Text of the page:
Blog - Title

June, 2008

  • The Basics of Page Faults

    In our last post, we talked about Pages and Page Tables.  Today, we’re going to take a look at one of the most common problems when dealing with virtual memory – the Page Fault.  A page fault occurs when a program requests an address on a page...
  • Two Minute Drill: Introduction to XPerf

    Hi there, this is Mark with the Windows Performance Team. This post is a quick introduction to a new performance tracing tool called XPerf. Moving forward with Windows Vista and Windows Server 2008, this powerful tool will hopefully be utilized more often...
  • To DEP or not to DEP …

    In my previous posting on Access Violations, I briefly mentioned Data Execution Prevention (DEP).  I have recently had the opportunity to work on a couple of customer issues that caused me to dig a bit deeper into the workings of DEP, so I figured...
  • Access Violation? How dare you ...

    I am sure we have all seen access violations occur since we took ownership of our first x86 PC's.  The infamous "Bluescreen", application crashes, it doesn't really matter, access violations are all over the place.  For any of you...
  • Working with Very Large Print Jobs

    There are sometimes situations where printing of very large documents containing high resolution graphics, text and images is needed.  With the growing technology of high end cameras flourishing in the market, image sizes are growing larger and larger...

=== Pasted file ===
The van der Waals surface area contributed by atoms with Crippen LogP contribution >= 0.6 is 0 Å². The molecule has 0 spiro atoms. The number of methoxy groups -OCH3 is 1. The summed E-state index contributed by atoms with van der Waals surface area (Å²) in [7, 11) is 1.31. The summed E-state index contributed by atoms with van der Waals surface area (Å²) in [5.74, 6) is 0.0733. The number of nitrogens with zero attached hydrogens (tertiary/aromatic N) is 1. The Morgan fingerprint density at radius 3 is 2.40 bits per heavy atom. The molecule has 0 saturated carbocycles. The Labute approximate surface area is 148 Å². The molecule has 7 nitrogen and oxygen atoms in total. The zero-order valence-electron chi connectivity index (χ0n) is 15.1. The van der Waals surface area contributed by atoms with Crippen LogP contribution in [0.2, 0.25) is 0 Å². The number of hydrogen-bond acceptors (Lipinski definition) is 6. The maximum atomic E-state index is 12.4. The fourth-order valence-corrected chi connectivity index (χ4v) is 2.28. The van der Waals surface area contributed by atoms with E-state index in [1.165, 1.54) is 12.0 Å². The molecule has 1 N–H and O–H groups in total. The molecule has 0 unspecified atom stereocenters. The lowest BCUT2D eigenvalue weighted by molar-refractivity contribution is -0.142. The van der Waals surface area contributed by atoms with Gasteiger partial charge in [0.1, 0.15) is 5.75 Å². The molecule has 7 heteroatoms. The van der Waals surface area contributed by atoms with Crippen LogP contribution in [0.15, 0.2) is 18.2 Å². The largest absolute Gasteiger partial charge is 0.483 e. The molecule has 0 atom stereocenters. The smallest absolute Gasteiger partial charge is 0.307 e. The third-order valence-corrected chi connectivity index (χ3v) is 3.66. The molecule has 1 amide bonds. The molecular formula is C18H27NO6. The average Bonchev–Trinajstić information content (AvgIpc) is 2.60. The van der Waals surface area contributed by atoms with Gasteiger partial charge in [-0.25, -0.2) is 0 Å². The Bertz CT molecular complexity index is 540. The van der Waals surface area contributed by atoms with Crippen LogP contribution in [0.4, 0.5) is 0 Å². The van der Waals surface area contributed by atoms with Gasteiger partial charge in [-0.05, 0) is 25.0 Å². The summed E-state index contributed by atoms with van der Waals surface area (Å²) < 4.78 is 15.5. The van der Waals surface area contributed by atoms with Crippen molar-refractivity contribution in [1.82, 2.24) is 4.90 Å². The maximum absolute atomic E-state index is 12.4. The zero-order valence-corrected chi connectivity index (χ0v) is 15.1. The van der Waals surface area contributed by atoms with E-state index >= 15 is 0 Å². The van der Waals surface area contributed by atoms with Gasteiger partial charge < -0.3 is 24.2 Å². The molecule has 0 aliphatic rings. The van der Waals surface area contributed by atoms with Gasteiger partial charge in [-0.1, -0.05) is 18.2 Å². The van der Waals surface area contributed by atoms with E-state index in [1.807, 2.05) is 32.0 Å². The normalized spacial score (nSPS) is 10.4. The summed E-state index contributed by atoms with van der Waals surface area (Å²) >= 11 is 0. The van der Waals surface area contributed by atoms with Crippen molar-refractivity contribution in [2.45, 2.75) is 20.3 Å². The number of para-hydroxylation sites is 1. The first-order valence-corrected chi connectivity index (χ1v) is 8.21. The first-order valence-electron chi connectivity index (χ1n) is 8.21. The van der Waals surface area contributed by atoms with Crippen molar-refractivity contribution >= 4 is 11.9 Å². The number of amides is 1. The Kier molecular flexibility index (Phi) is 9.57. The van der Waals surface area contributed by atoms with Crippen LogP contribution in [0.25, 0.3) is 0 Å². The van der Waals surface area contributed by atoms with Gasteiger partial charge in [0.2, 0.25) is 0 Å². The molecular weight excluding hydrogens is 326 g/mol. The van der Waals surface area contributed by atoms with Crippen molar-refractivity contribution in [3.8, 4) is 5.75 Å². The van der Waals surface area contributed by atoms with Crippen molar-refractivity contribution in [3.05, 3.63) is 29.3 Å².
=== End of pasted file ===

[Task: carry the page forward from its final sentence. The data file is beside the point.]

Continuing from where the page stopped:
• Task Scheduler Changes in Windows Vista and Windows Server 2008 – Part One

    Today we are looking at a couple of new changes/additions to the Task Scheduler service in Windows Vista and Server 2008.  As an overview, the Task Scheduler service provides controlled, unattended management of task execution, launched either on...
  • Pages and Page Tables – An Overview

    Over the course of our posts on Memory Management and Architecture , we have made several references to Page Tables and Page Table Entries (PTE’s). Today we’re going to dig into Pages and Page Tables. If you are new to Memory Management, or need a quick...
  • “Nothing Changed in Our Environment”

    When customers call us with issues – in particular application or program failures, one of the first questions that we ask is, “What changed in the environment”. More often than not, the answer is, “Nothing”. In some cases, that may be true, however in...